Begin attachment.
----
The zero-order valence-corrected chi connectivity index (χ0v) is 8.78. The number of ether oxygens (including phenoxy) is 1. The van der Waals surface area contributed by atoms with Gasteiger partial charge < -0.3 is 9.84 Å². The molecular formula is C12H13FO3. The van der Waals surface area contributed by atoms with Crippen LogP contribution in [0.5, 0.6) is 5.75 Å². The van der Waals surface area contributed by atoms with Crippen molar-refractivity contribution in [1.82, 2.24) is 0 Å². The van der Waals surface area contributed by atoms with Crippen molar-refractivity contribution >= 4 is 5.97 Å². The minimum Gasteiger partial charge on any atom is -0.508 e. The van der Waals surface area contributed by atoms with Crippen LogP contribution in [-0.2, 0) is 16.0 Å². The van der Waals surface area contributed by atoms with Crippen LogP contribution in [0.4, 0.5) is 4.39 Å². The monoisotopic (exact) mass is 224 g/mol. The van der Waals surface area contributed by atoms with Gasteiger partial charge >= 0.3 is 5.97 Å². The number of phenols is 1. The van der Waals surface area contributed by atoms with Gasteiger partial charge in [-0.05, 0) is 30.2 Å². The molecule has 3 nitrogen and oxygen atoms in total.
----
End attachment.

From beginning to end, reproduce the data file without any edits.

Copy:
The zero-order valence-corrected chi connectivity index (χ0v) is 8.78. The number of ether oxygens (including phenoxy) is 1. The van der Waals surface area contributed by atoms with Gasteiger partial charge < -0.3 is 9.84 Å². The molecular formula is C12H13FO3. The van der Waals surface area contributed by atoms with Crippen LogP contribution in [0.5, 0.6) is 5.75 Å². The van der Waals surface area contributed by atoms with Crippen molar-refractivity contribution in [1.82, 2.24) is 0 Å². The van der Waals surface area contributed by atoms with Crippen molar-refractivity contribution >= 4 is 5.97 Å². The minimum Gasteiger partial charge on any atom is -0.508 e. The van der Waals surface area contributed by atoms with Crippen LogP contribution in [-0.2, 0) is 16.0 Å². The van der Waals surface area contributed by atoms with Crippen LogP contribution in [0.4, 0.5) is 4.39 Å². The monoisotopic (exact) mass is 224 g/mol. The van der Waals surface area contributed by atoms with Gasteiger partial charge >= 0.3 is 5.97 Å². The number of phenols is 1. The van der Waals surface area contributed by atoms with Gasteiger partial charge in [-0.05, 0) is 30.2 Å². The molecule has 3 nitrogen and oxygen atoms in total.